Majid Khan Arraignment #4

Benjamin Wittes, Lawfare Staff
Wednesday, February 29, 2012, 1:09 PM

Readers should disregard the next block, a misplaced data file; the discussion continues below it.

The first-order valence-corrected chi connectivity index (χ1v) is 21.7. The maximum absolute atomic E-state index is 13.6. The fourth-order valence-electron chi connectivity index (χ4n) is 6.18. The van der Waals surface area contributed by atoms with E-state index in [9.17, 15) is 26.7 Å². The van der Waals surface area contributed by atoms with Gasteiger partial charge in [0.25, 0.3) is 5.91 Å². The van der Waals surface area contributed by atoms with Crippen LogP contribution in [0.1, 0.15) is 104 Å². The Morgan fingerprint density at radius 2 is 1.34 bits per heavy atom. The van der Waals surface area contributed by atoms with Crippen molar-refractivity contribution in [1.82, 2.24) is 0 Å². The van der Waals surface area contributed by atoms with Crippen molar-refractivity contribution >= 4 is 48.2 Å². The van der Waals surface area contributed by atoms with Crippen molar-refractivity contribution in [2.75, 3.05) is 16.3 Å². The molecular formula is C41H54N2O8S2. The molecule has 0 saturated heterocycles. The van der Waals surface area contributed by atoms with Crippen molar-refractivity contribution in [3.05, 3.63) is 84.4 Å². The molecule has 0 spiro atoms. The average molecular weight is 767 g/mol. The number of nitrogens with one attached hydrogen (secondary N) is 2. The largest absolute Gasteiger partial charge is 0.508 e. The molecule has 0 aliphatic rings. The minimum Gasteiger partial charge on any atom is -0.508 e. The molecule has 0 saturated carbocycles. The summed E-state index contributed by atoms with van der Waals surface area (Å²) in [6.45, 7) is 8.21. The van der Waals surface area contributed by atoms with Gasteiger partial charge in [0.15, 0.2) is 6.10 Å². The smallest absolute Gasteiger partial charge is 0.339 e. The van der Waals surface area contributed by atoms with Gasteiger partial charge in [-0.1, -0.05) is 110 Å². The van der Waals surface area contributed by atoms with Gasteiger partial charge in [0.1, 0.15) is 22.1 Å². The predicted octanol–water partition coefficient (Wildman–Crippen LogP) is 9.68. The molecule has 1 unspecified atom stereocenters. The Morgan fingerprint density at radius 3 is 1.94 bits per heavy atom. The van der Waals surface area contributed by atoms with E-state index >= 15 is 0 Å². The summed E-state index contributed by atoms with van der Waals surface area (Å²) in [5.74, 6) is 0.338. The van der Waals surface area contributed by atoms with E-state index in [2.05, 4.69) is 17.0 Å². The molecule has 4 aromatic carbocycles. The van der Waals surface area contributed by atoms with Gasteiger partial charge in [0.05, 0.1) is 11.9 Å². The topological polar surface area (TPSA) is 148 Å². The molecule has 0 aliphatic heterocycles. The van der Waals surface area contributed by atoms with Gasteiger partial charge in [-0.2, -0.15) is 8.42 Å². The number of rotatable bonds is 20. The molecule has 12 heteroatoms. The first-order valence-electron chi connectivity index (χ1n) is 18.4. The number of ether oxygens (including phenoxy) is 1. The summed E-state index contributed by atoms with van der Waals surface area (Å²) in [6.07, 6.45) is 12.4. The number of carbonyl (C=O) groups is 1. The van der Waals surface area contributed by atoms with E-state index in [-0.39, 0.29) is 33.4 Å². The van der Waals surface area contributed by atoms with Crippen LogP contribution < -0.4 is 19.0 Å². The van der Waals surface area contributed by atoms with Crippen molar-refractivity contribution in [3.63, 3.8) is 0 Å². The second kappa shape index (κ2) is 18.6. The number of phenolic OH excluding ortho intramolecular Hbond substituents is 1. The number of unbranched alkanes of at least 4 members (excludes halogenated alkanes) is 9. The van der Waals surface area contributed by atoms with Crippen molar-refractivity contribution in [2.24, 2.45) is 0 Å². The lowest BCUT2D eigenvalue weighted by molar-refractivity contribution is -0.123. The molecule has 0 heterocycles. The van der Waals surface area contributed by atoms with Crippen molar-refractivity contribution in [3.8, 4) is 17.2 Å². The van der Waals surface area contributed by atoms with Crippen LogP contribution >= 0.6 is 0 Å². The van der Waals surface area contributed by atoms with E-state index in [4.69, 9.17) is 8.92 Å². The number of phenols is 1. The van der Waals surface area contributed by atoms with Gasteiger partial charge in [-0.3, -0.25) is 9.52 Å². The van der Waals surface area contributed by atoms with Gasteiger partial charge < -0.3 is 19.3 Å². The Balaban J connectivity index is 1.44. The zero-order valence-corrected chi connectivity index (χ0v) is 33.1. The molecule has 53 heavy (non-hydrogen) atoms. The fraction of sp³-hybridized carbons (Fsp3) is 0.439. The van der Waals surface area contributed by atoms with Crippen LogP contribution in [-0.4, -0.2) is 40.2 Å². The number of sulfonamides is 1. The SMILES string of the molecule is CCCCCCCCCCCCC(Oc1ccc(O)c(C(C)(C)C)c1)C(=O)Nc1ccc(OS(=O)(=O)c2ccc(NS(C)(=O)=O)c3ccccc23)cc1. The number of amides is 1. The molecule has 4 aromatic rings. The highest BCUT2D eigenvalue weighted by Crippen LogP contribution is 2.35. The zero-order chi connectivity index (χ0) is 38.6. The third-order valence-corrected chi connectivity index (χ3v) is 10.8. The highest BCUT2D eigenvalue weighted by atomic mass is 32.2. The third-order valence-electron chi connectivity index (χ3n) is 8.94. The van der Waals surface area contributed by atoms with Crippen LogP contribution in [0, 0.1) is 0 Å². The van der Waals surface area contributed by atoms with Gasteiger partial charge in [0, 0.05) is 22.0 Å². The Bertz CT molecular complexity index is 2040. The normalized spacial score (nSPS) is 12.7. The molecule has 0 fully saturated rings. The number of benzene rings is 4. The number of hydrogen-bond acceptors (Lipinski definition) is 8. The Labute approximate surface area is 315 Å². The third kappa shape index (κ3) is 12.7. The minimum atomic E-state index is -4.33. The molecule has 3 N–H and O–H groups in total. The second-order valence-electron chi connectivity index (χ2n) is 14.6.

Judge Pohl then turns to his required colloquy with Khan to verify that his plea is truthful, voluntary, and made cognizant of consequences. Khan’s plea, he says, will not be accepted unless he validates every act alleged and unless Judge Pohl is convinced that Khan is, in fact, guilty under U.S. law.